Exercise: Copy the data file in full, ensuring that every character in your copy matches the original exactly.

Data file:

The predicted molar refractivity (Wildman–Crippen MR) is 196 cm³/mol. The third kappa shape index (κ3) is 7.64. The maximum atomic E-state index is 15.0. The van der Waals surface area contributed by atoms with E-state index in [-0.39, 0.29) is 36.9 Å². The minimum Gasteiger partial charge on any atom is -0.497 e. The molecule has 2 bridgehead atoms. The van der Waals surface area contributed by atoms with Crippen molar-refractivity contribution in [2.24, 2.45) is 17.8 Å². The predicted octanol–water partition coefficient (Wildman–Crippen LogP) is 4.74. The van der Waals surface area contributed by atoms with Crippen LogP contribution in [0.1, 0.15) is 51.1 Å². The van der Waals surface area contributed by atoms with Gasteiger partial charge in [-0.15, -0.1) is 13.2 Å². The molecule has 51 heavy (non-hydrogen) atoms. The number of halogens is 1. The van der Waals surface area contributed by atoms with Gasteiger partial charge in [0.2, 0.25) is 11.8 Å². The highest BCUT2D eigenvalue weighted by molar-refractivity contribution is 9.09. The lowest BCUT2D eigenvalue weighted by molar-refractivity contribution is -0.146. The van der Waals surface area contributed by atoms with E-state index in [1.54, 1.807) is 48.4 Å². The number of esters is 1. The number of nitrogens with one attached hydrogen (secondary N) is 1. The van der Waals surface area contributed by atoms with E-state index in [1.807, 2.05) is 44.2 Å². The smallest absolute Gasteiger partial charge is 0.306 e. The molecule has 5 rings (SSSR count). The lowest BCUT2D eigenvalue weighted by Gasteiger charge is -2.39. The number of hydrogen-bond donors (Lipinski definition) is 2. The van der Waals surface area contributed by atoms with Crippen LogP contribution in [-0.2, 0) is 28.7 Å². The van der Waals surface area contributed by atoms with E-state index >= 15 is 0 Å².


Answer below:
The predicted molar refractivity (Wildman–Crippen MR) is 196 cm³/mol. The third kappa shape index (κ3) is 7.64. The maximum atomic E-state index is 15.0. The van der Waals surface area contributed by atoms with E-state index in [-0.39, 0.29) is 36.9 Å². The minimum Gasteiger partial charge on any atom is -0.497 e. The molecule has 2 bridgehead atoms. The van der Waals surface area contributed by atoms with Crippen molar-refractivity contribution in [2.24, 2.45) is 17.8 Å². The predicted octanol–water partition coefficient (Wildman–Crippen LogP) is 4.74. The van der Waals surface area contributed by atoms with Crippen LogP contribution in [0.1, 0.15) is 51.1 Å². The van der Waals surface area contributed by atoms with Gasteiger partial charge in [-0.15, -0.1) is 13.2 Å². The molecule has 51 heavy (non-hydrogen) atoms. The number of halogens is 1. The van der Waals surface area contributed by atoms with Gasteiger partial charge in [0.2, 0.25) is 11.8 Å². The highest BCUT2D eigenvalue weighted by molar-refractivity contribution is 9.09. The lowest BCUT2D eigenvalue weighted by molar-refractivity contribution is -0.146. The van der Waals surface area contributed by atoms with E-state index in [1.54, 1.807) is 48.4 Å². The number of esters is 1. The number of nitrogens with one attached hydrogen (secondary N) is 1. The van der Waals surface area contributed by atoms with E-state index in [1.807, 2.05) is 44.2 Å². The smallest absolute Gasteiger partial charge is 0.306 e. The molecule has 5 rings (SSSR count). The lowest BCUT2D eigenvalue weighted by Gasteiger charge is -2.39. The number of hydrogen-bond donors (Lipinski definition) is 2. The van der Waals surface area contributed by atoms with Crippen LogP contribution in [-0.2, 0) is 28.7 Å². The van der Waals surface area contributed by atoms with E-state index >= 15 is 0 Å².